Presentation on theme: "Energy in a Reaction. Reaction Rates Depend On: 1.Rate of collisions (More collisions = faster rxn) 2.Effectiveness of collisions (angle of collisions)"— Presentation transcript:
Energy in a Reaction
Reaction Rates Depend On: 1.Rate of collisions (More collisions = faster rxn) 2.Effectiveness of collisions (angle of collisions) 3.Nature of reactants Ionic (inorganic) compounds form faster than covalent (organic) compounds. Ionic: no bonds need to be broken Alkali metals = highly reactive Alkali Metal Youtube Video
Evidence of a Reaction Change in color Change in temperature Bubbles, odor Precipitate Change in concentrations
Energy in a Reaction Activation Energy: The energy needed to get a reaction going. Bonds need to be broken for rxn to begin.
A common analogy is pushing a boulder over a hill. Actually over a "pass". The reactants are on one side like the boulder. The energy needed to push the boulder to the crest of the hill is like the activation energy. The products are like the condition when the boulder is at the bottom of the far side of the "pass".
Energy in a Reaction Heat of Reaction: ∆H the difference in energy between the products and reactants. ∆H = energy of products – energy of reactants ∆H Energy of Reactants Energy of Products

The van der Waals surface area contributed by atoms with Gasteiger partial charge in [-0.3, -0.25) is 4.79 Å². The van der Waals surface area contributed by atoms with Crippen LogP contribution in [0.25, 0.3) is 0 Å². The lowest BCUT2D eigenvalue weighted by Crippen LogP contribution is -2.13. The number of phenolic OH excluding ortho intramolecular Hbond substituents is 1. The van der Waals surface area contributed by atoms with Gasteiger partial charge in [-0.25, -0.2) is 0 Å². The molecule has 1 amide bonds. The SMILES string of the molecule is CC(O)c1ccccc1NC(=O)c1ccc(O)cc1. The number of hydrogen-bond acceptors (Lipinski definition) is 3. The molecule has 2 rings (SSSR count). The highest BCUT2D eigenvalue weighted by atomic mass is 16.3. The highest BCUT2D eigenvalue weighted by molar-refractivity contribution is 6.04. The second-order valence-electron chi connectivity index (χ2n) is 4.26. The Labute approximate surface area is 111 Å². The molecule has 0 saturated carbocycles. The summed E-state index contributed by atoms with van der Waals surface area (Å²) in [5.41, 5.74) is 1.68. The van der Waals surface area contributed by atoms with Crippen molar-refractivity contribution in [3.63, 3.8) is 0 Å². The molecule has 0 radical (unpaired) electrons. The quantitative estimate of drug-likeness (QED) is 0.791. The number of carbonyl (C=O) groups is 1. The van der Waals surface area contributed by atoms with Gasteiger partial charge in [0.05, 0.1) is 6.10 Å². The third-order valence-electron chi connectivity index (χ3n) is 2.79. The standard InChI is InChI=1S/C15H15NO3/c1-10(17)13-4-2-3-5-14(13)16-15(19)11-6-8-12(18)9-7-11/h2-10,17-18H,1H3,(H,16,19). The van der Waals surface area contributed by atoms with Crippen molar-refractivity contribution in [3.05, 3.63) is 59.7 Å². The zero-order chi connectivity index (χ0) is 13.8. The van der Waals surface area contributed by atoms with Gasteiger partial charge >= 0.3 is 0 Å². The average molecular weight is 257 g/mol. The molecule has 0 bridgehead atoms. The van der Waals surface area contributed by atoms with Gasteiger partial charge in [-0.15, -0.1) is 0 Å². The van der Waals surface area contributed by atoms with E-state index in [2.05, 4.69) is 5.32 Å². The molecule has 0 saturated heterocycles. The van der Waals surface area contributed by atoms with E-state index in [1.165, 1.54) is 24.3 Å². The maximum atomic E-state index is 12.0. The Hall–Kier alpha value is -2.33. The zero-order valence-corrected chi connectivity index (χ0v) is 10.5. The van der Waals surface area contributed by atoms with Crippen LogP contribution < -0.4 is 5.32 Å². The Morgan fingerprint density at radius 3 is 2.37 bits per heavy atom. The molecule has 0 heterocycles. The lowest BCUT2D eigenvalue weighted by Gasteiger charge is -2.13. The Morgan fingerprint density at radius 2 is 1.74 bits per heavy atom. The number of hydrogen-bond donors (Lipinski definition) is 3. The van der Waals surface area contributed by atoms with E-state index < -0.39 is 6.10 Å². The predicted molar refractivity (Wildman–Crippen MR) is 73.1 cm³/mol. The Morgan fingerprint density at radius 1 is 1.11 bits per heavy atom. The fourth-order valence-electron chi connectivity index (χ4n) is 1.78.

Heat of Reaction Reference Table I ∆H is negative for exothermic reactions. ∆H is positive for endothermic reactions. Exothermic – gives off heat (-∆H) Endothermic – absorbs heat (+∆H)
Reverse Reaction *Going from right to left Forward = Exothermic Reverse = Endothermic
Reverse Reaction Forward rxn: Smaller Activation Energy Reverse rxn: Higher Activation Energy
Activated Complex Transition between reactants and products Peak of the energy curve
A = Potential Energy of Reactants B = Activation Energy C = Potential Energy of Activated Complex D = Potential Energy of Products E E = ∆H or Heat of Reaction
Exothermic vs. Endothermic Song Youtube VideoExothermic vs. Endothermic Song Youtube Video